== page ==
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'Trophy Wife' Is More Than Just A Pretty Face On ABC

Kate (Malin Akerman) pitches in alongside husband Pete (Bradley Whitford) on her stepson's soccer practice in ABC's <em>Trophy Wife</em>.
Danny Feld
Kate (Malin Akerman) pitches in alongside husband Pete (Bradley Whitford) on her stepson's soccer practice in ABC's Trophy Wife.

One of the strongest new sitcoms on TV this season has the worst name, but its title, Trophy Wife, was intended to be ironic. The show's creators, Sarah Haskins and Emily Halpern, are self-professed feminists who wanted to take on a type generally scorned in popular culture.

The show's eponymous character, Kate, is a reformed party girl trying to find her place in a family that includes a much older husband, Pete, his two ex-wives and three kids. When Kate inadvertently breaks Pete's nose, the situation is expertly handled by ex No. 1, an intimidating surgeon.

"Kids, look away," she barks before snapping his nose into place.

As for ex No. 2, she's incredibly well-intentioned — but her boundaries are awful.

"I didn't break into your home," she insists to Pete when she's caught in his house. "I used the hide-a-key."

"We don't have a hide-a-key," he replies, confused. It's with just a trace of satisfaction that she responds with "I do."

This is what happens when you enter a family that's more frappéd than it is blended, says co-creator Sarah Haskins. She's two decades younger than her husband and had to learn how to stepparent his two children, ages 9 and 19.

"I didn't realize when I married Jeff, you sort of by default marry everybody," she explains from the Disney office she shares with Halpern in Burbank, Calif. "And you're sort of married to them forever."

Haskins comes across as more of a sensible best girlfriend than a flashy trophy wife. She went to Harvard, then studied improv comedy at Second City in Chicago, her hometown. She first made her mark on television a few years ago with a series of videos for Current TV called "Target Women" that skewered how women — and men — are reduced to tiresome stereotypes in popular culture. Her own targets included TV ads for chocolate, yogurt and cleaning products.

When it came time to do Trophy Wife, Haskins and Halpern received support from actress Malin Akerman, who also signed on as a producer. Akerman is a winsome dead ringer for Cameron Diaz who's appeared in 27 Dresses and The Proposal, and she says she was horrified when she was sent the script.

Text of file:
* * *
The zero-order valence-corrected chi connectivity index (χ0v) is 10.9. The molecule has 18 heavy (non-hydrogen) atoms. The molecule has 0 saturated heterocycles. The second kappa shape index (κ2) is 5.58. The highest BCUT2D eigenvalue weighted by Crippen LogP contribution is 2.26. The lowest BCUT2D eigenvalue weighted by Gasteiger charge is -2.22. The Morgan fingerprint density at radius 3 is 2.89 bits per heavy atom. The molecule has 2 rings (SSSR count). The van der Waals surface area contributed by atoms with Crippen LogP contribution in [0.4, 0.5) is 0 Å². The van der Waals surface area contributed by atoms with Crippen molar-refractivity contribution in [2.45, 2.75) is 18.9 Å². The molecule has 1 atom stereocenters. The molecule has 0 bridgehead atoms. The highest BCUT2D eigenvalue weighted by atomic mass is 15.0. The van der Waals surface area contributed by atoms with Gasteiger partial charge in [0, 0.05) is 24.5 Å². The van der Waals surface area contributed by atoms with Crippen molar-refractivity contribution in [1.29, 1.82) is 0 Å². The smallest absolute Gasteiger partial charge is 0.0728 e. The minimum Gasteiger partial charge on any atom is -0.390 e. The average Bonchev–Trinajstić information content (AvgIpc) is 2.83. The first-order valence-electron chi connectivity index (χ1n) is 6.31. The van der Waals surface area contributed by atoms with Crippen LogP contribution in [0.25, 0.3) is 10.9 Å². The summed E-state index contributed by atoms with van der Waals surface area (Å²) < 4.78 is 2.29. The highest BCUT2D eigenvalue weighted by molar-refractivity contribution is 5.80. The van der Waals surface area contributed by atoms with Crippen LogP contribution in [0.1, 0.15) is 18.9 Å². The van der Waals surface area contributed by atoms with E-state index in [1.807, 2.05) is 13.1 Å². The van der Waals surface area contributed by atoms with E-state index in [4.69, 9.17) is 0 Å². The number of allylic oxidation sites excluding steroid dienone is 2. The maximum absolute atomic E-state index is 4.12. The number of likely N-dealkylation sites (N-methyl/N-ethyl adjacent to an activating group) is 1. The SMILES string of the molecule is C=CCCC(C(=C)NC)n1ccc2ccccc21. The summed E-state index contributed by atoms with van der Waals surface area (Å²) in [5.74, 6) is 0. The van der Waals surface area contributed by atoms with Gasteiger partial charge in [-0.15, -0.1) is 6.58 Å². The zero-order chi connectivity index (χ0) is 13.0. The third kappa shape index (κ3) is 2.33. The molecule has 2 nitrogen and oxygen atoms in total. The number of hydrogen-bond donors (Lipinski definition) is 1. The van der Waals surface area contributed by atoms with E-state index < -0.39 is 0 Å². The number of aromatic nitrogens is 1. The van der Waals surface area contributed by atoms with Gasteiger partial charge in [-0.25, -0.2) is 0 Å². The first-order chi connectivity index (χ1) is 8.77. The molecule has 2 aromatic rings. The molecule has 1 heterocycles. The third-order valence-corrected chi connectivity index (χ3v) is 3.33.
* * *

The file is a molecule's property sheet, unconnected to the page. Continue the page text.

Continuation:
"I am not going to play a trophy wife. Are you kidding me?" she recalls, laughing. "It sounds so boring because, to me, trophy wife is: Shut up and look pretty."

But Akerman loved the writing as well as the character's pivot from feckless singleton to committed mom. And as a new mom herself, she appreciated how the show revels in the inadvertent comedy that comes with stumbling into parenting.

Those qualities also captured the love of TV critics like Matt Mitovich of TVLine.com. He says it's one of his favorite comedies of the season, but he worries for the show's future partly because just the name Trophy Wife may turn off audiences. He calls it the Cougar Town effect, after another show far worthier than its title suggests.

Mitovich adds that not only did Trophy Wife get stuck in a new lineup of untested shows on Tuesday night, but it's also got to compete with The Mindy Project on Fox and one of the most popular shows in America, NCIS: Los Angeles on CBS. He'd advise ABC to put such a strong show on Wednesday, along with The Middle and Modern Family, because Trophy Wife shares their sensibilities — and could use the boost in audience.

But Sara Haskins says the show is all about defying expectations: first, of what a trophy wife should be, and then in terms of the dynamics between three strong, female personalities trying to do what's best for the kids

"It's not a woman-versus-woman show so much as it's about parents," she muses. "And it's about how you balance being a stepmom with being a mom, and balancing your strengths and weaknesses as human in that context."

Trophy wives on television have mostly been limited to reality shows and soaps. Haskins and Halpern want to subvert a toxic category of femininity. In the process, they're also subverting one of the most prominent types of characters on television right now — the anti-hero. And by doing so, Haskins is making yet another very funny feminist statement.

Copyright 2024 NPR. To see more, visit https://www.npr.org.

Neda Ulaby reports on arts, entertainment, and cultural trends for NPR's Arts Desk.